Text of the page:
The 2013 Indiana housing market continued similar recovery trends experienced during the previous post-recession years. The state’s economy significantly slowed down the pace of its economic rebound last year. Many experts feel that the 2014 Indiana housing market (and beyond) will bring about less prosperity. We briefly outlined some of the main contributing factors influencing the evolution of the 2014 Indiana housing market below. The majority of these factors tie in with the historic evolution of the market following the peak of the economic recession of 2009. Other factors relate to the overall state of the economy and certain political conditions occurring in the U.S. at the moment.
- The Housing Market Rebound of 2013
Much to the relief of realtors, homeowners, and potential buyers, the overall 2013 housing market throughout the United States witnessed a significant rebound. In some places throughout the country, this rebound eventually evolved into a trickling flow. In other places, it increased dramatically. Indiana is no exception to this recovery trend of 2013. Home sales throughout Indian increased by more than 17 percent over the first 9 months of the year compared to the same time period throughout 2012. The median price of a home for sale in Indiana improved by 4.2 percent during the first three quarters of 2013.
- The Improvement in Indiana’s Housing Stock
This trend involves two very distinct elements. According to the Indiana Association of Realtors, the U.S. Census Bureau, and the Mortgage Bankers Association, the state awarded 27.8 percent more residential permits during the year’s first three quarters compared to 2012. These same sources point to lower numbers of distressed properties on the market. Foreclosures have all but vanished from most U.S. housing markets. This is also the case in Indiana.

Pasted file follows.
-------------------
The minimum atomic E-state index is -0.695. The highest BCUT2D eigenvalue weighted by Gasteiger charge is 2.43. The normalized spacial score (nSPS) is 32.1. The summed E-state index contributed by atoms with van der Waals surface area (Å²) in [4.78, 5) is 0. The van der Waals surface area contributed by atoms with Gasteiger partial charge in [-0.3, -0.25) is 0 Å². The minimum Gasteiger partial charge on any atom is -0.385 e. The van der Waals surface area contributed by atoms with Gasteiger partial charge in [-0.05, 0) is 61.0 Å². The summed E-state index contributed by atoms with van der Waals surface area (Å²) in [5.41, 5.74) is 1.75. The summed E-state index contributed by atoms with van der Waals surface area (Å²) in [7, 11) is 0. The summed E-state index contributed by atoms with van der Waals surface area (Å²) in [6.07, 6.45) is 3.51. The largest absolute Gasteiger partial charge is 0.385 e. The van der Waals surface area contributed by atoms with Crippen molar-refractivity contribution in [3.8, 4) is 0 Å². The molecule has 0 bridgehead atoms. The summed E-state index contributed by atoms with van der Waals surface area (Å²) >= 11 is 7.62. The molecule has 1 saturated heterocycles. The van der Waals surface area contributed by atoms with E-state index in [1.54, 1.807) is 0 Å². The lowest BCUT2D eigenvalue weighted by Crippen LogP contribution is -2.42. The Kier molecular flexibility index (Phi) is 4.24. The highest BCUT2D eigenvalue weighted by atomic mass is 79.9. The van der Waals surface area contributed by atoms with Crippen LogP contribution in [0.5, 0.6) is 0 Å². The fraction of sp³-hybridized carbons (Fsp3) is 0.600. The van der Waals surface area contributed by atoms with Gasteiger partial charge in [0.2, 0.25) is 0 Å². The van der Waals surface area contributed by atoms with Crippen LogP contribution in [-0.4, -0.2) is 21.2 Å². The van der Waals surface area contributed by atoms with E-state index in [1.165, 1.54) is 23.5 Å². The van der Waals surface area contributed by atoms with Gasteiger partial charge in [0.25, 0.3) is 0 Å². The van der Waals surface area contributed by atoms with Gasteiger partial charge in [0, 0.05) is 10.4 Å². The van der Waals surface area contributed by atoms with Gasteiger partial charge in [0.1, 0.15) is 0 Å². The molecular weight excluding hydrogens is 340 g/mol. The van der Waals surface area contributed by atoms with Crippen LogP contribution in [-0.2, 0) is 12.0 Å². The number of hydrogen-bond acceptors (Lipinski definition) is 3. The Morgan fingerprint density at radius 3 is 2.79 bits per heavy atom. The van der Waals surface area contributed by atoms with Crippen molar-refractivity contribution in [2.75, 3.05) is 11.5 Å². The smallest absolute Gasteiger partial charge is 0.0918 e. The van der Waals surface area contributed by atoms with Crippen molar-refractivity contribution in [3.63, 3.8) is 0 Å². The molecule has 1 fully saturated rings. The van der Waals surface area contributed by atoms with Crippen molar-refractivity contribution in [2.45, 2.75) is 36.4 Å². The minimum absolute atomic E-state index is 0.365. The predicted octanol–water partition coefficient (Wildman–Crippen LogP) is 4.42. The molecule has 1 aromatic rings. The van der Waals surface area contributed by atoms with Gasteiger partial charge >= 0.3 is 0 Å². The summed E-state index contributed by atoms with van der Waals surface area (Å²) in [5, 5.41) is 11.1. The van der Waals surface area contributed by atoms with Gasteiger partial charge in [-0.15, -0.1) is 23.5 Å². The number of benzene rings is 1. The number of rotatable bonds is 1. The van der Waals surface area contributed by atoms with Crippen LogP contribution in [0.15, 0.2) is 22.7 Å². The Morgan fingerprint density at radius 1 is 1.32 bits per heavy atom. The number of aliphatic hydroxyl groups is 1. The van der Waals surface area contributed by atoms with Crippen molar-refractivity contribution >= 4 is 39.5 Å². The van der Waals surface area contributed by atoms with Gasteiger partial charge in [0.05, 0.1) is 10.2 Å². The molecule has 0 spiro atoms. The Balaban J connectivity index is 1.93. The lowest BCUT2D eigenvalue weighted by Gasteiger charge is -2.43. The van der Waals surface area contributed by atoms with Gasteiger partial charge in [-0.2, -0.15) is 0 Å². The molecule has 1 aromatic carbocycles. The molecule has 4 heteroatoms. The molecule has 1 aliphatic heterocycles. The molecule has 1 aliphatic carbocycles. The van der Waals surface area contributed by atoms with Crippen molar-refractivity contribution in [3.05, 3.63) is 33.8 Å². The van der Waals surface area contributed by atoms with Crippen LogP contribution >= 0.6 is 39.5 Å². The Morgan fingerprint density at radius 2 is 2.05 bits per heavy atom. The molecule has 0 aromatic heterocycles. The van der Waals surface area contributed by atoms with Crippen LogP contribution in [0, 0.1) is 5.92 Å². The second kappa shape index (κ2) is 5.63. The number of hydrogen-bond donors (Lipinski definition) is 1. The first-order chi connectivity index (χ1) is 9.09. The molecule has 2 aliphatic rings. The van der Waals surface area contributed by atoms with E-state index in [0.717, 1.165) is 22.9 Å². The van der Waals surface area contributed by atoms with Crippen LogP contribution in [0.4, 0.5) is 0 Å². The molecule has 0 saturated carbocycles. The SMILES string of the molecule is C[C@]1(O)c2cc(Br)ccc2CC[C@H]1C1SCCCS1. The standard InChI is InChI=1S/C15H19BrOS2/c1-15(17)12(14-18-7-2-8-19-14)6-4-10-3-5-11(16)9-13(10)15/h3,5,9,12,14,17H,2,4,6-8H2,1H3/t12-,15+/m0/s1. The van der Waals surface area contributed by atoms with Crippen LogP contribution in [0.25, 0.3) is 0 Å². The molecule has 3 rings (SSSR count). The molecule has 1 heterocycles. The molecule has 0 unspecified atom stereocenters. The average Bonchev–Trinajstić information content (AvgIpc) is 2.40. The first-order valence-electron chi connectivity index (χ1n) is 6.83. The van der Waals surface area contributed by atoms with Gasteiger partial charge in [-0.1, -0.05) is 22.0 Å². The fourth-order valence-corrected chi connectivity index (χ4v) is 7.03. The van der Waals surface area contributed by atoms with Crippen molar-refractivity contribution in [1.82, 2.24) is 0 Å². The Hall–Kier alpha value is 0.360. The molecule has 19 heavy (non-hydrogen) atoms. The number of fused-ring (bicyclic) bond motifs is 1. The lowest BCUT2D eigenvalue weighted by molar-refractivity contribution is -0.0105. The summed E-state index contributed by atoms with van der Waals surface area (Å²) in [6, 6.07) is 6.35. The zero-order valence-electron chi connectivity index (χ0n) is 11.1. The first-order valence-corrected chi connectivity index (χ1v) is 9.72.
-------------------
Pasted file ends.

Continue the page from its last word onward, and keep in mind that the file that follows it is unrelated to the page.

- The Climate of the Indiana Economy
The recession took a heavy toll on Indiana in terms of the number of jobs lost and overall levels of unemployment. The state’s economy has made some progress since the peaks of the recession (2008-2009). In 2011, Indiana managed to add back roughly half of the jobs lost during the financial crisis. That half mark amounts to 57,000 new jobs. However, 2013 saw a significant slowdown of the recovery. Indiana only created 37,200 new jobs. The same can be said about the state’s GDP which took a heavier hit than the U.S. average. Up until 2013, the Hoosier state managed to increase its output at a faster pace than the average nationwide rate. However, this marker of economic recovery also slowed down in 2013. Indiana closed 2013 with no more than a 1.3 percent GDP growth rate. The figure sits far lower than the national average of 1.7 percent.
The two aforementioned factors affected the 2014 Indiana housing market. A lack of job prospects caused Hoosiers to search for employment elsewhere. In turn, market demand for housing dropped significantly. And, since economic output growth also slowed to a trickle, consumers began to lack confidence in terms of making major investments such as buying a house. Experts feel that this status quo will likely affect the 2014 Indiana housing market despite its seemingly relative stability.
All in all, despite the predictions, the 2014 Indiana housing market fared relatively well thus far. It experienced a bounce back of sorts in 2013. Experts begrudgingly label it as stable by most counts. Below, we provide a cursory overview of market conditions and forecasts for the remainder of this year: